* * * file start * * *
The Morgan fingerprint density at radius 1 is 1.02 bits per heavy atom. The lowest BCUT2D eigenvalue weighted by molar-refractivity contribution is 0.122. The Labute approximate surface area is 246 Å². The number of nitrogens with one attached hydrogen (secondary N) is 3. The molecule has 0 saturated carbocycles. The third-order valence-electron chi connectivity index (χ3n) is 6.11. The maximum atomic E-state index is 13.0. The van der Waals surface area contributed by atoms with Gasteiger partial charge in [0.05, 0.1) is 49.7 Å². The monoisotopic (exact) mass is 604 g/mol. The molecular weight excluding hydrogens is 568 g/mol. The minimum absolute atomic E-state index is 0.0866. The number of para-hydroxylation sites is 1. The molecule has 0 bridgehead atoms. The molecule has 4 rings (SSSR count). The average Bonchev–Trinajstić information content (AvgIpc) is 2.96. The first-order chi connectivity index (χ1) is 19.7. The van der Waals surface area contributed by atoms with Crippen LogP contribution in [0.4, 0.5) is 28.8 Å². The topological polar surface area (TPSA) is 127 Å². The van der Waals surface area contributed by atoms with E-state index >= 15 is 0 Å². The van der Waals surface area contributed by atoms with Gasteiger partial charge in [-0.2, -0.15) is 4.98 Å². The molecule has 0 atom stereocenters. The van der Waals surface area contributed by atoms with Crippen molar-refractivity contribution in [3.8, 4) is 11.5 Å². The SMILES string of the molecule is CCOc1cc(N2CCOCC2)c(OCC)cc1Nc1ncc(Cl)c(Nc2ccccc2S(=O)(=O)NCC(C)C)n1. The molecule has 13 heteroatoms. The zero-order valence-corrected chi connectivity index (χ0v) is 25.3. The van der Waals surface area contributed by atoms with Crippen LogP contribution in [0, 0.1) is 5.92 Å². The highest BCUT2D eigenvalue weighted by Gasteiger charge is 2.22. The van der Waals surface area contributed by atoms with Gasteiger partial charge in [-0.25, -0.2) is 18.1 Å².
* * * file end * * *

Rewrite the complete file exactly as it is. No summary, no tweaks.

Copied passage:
The Morgan fingerprint density at radius 1 is 1.02 bits per heavy atom. The lowest BCUT2D eigenvalue weighted by molar-refractivity contribution is 0.122. The Labute approximate surface area is 246 Å². The number of nitrogens with one attached hydrogen (secondary N) is 3. The molecule has 0 saturated carbocycles. The third-order valence-electron chi connectivity index (χ3n) is 6.11. The maximum atomic E-state index is 13.0. The van der Waals surface area contributed by atoms with Gasteiger partial charge in [0.05, 0.1) is 49.7 Å². The monoisotopic (exact) mass is 604 g/mol. The molecular weight excluding hydrogens is 568 g/mol. The minimum absolute atomic E-state index is 0.0866. The number of para-hydroxylation sites is 1. The molecule has 0 bridgehead atoms. The molecule has 4 rings (SSSR count). The average Bonchev–Trinajstić information content (AvgIpc) is 2.96. The first-order chi connectivity index (χ1) is 19.7. The van der Waals surface area contributed by atoms with Crippen LogP contribution in [0.4, 0.5) is 28.8 Å². The topological polar surface area (TPSA) is 127 Å². The van der Waals surface area contributed by atoms with E-state index >= 15 is 0 Å². The van der Waals surface area contributed by atoms with Gasteiger partial charge in [-0.2, -0.15) is 4.98 Å². The molecule has 0 atom stereocenters. The van der Waals surface area contributed by atoms with Crippen molar-refractivity contribution in [3.8, 4) is 11.5 Å². The SMILES string of the molecule is CCOc1cc(N2CCOCC2)c(OCC)cc1Nc1ncc(Cl)c(Nc2ccccc2S(=O)(=O)NCC(C)C)n1. The molecule has 13 heteroatoms. The zero-order valence-corrected chi connectivity index (χ0v) is 25.3. The van der Waals surface area contributed by atoms with Crippen LogP contribution in [0, 0.1) is 5.92 Å². The highest BCUT2D eigenvalue weighted by Gasteiger charge is 2.22. The van der Waals surface area contributed by atoms with Gasteiger partial charge in [-0.25, -0.2) is 18.1 Å².